In the Cartesian coordinate system, the graph of a quadratic equation in two variables is always a conic section, and all conic sections arise in this way. The equation will be of the form

Ax^2 + Bxy + Cy^2 +Dx + Ey + F = 0\; with A \ , B \ , C \ not all zero.

then:

  • if B^2 - 4AC < 0 \ , the equation represents an ellipse (unless the conic is degenerate, for example x^2 + y^2 + 10 = 0 \ );
    • if A = C \ and B = 0 \ , the equation represents a circle;
  • if B^2 - 4AC = 0 \ , the equation represents a parabola;
  • if B^2 - 4AC > 0 \ , the equation represents a hyperbola;

Note that A and B are just polynomial coefficients, not the lengths of semi-major/minor axis as defined in the previous sections.

Through change of coordinates these equations can be put in standard forms:

  • Circle: x^2+y^2=a^2\,
  • Ellipse: {x^2\over a^2}+{y^2\over b^2}=1 \ , {x^2\over b^2}+{y^2\over a^2}=1 \
  • Parabola: y^2=4ax\, \
  • Hyperbola: {x^2\over a^2}-{y^2\over b^2}=1 \
  • Rectangular Hyperbola:  xy=c^2 \

Such forms will be symmetrical about the x-axis and for the circle, ellipse, and hyperbola, symmetrical about the y-axis.
The rectangular hyperbola however is only symmetrical about the lines y = x\ and  y = -x\ . Therefore its inverse function is exactly the same as its original function.

These standard forms can be written as parametric equations,

  • Circle: (a\cos\theta,a\sin\theta)\,,
  • Ellipse: (a\cos\theta,b\sin\theta)\,,
  • Parabola: (a t^2,2 a t)\,,
  • Hyperbola: (a\sec\theta,b\tan\theta)\, or (\pm a\cosh u,b \sinh u)\,.
  • Rectangular Hyperbola: (ct,{c \over t})\,

Homogeneous coordinates

In homogeneous coordinates a conic section can be represented as:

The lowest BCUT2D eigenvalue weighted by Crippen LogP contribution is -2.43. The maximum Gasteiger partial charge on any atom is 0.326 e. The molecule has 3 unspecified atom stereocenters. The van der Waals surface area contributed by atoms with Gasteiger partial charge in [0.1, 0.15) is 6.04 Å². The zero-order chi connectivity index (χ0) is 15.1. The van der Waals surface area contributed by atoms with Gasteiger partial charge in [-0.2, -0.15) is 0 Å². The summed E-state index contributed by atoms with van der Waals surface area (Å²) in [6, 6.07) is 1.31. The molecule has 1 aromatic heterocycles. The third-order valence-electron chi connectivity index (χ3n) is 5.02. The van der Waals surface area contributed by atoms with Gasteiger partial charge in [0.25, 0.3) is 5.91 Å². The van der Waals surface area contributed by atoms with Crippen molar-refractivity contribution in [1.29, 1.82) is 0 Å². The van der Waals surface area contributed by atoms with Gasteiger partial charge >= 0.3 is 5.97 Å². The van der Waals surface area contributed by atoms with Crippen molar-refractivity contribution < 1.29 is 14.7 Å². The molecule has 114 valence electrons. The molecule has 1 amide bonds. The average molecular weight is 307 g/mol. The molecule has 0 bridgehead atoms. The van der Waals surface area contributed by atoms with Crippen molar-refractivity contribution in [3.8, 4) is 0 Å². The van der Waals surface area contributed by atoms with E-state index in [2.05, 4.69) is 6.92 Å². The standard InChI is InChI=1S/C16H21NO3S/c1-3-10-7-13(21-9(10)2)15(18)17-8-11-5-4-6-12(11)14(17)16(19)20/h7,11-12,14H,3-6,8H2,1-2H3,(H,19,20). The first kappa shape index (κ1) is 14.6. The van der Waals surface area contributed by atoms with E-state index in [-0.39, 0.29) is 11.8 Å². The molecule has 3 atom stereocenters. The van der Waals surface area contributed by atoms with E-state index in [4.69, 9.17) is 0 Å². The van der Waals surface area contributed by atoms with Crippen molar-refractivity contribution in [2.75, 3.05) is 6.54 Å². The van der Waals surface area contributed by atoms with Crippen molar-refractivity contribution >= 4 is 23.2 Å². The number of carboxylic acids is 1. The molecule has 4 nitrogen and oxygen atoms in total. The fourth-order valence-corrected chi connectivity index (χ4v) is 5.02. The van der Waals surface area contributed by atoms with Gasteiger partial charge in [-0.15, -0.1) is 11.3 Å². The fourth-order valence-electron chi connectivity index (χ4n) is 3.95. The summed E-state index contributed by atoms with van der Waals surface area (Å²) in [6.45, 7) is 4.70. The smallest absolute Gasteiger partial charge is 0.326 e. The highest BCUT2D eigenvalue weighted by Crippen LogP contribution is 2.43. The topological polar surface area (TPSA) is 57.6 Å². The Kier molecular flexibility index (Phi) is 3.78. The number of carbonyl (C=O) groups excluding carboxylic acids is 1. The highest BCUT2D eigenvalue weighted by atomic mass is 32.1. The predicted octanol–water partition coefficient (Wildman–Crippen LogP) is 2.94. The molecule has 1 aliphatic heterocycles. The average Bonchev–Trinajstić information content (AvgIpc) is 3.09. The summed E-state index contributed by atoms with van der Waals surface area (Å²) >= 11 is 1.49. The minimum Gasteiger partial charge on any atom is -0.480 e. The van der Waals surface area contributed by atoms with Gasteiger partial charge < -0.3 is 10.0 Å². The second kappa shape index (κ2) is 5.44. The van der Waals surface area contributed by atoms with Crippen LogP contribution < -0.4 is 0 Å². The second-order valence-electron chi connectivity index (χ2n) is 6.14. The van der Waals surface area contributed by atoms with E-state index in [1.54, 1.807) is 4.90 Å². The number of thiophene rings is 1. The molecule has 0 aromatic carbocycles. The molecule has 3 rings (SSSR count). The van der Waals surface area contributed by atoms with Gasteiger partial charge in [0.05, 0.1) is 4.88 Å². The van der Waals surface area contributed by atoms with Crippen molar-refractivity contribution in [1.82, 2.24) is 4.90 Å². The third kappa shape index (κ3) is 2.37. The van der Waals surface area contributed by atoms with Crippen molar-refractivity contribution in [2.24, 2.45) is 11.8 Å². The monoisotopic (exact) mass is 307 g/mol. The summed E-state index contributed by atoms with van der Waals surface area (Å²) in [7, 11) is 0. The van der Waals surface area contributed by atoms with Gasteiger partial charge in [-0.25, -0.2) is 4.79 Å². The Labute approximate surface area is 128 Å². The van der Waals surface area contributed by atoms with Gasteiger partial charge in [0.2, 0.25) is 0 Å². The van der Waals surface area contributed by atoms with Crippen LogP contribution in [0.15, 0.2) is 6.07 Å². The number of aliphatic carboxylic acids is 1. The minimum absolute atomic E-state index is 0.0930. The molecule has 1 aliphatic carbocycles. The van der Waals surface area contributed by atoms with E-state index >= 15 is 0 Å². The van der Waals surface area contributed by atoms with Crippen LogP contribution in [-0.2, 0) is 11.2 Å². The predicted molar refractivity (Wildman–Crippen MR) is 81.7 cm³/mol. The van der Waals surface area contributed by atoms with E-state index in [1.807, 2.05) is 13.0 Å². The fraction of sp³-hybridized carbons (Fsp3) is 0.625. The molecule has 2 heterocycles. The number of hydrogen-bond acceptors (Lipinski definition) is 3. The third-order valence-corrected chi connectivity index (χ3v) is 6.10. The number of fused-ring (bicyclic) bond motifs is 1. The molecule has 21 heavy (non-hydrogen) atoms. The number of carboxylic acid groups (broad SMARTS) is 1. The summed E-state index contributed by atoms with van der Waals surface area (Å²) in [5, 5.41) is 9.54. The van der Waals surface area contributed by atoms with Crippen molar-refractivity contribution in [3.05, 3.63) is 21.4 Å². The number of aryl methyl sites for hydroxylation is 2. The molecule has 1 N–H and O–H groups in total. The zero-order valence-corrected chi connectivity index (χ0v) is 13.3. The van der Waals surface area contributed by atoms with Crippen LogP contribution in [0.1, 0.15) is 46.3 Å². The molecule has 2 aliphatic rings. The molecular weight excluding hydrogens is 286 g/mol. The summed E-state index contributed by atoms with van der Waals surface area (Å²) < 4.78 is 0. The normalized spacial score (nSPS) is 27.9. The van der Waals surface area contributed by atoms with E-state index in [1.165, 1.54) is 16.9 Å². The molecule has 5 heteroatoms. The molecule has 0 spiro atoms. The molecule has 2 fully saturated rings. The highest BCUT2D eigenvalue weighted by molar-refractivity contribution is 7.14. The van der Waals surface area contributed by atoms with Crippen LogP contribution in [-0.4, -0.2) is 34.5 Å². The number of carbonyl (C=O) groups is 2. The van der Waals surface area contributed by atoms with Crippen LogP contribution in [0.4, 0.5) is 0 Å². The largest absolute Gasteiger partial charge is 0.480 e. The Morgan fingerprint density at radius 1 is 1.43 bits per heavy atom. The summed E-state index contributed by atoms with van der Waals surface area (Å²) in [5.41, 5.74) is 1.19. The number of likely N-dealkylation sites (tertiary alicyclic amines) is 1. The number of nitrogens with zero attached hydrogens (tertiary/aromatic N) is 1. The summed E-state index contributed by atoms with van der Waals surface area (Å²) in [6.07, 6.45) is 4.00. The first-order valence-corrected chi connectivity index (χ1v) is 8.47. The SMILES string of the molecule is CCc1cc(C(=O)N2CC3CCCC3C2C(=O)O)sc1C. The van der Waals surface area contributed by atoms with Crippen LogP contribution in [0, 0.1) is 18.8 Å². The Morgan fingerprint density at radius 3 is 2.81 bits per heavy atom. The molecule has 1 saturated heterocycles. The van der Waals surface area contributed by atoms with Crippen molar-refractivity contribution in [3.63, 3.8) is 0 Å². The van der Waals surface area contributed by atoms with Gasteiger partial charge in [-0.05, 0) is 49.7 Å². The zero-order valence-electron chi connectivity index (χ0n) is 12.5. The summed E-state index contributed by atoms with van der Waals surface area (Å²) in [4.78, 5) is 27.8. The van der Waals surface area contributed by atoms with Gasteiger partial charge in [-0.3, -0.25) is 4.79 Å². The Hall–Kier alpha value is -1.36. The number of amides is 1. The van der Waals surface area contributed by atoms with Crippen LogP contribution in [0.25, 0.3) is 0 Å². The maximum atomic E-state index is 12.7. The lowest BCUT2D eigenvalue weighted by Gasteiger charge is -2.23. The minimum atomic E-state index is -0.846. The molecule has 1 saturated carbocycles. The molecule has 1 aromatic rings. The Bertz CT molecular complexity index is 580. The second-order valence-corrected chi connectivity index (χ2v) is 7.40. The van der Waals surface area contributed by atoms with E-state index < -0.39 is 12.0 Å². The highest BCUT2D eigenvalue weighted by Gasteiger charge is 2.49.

A1x2 + A2y2 + A3z2 + 2B1xy + 2B2xz + 2B3yz = 0.

Or in matrix notation

\begin{bmatrix}x & y & z\end{bmatrix} . \begin{bmatrix}A_1 & B_1 & B_2\\B_1 & A_2 & B_3\\B_2&B_3&A_3\end{bmatrix} . \begin{bmatrix}x\\y\\z\end{bmatrix} = 0.

The matrix M=\begin{bmatrix}A_1 & B_1 & B_2\\B_1 & A_2 & B_3\\B_2&B_3&A_3\end{bmatrix} is called "the matrix of the conic section."

 \Delta = \det(M) = \det\left(\begin{bmatrix}A_1 & B_1 & B_2\\B_1 & A_2 & B_3\\B_2&B_3&A_3\end{bmatrix}\right) is called the determinant of the conic section. If Δ = 0 then the conic section is said to be degenerate, this means that the conic section is in fact a union of two straight lines. A conic section that intersects itself is always degenerate, however not all degenerate conic sections intersect themselves; if they do not, they are straight lines.

For example, the conic section \begin{bmatrix}x & y & z\end{bmatrix} . \begin{bmatrix}1 & 0 & 0\\0 & -1 & 0\\0&0&0\end{bmatrix} . \begin{bmatrix}x\\y\\z\end{bmatrix} = 0 reduces to the union of two lines:

 \{ x^2 - y^2 = 0\} = \{(x+y)(x-y)=0\} = \{x+y=0\} \cup \{x-y=0\}.

Similarly, a conic section sometimes reduces to a (single) line:

\{x^2+2xy+y^2 = 0\} = \{(x+y)^2=0\}=\{x+y=0\} \cup \{x+y=0\} = \{x+y=0\}.

 \delta = \det\left(\begin{bmatrix}A_1 & B_1\\B_1 & A_2\end{bmatrix}\right) is called the discriminant of the conic section. If δ = 0 then the conic section is a parabola, if δ<0, it is an hyperbola and if δ>0, it is an ellipse. A conic section is a circle if δ>0 and A1 = A2, it is an rectangular hyperbola if δ<0 and A1 = -A2. It can be proven that in the complex projective plane CP2 two conic sections have four points in common (if one accounts for multiplicity), so there are never more than 4 intersection points and there is always 1 intersection point (possibilities: 4 distinct intersection points, 2 singular intersection points and 1 double intersection points, 2 double intersection points, 1 singular intersection point and 1 with multiplicity 3, 1 intersection point with multiplicity 4). If there exists at least one intersection point with multiplicity > 1, then the two conic sections are said to be tangent. If there is only one intersection point, which has multiplicity 4, the two conic sections are said to be osculating.[1]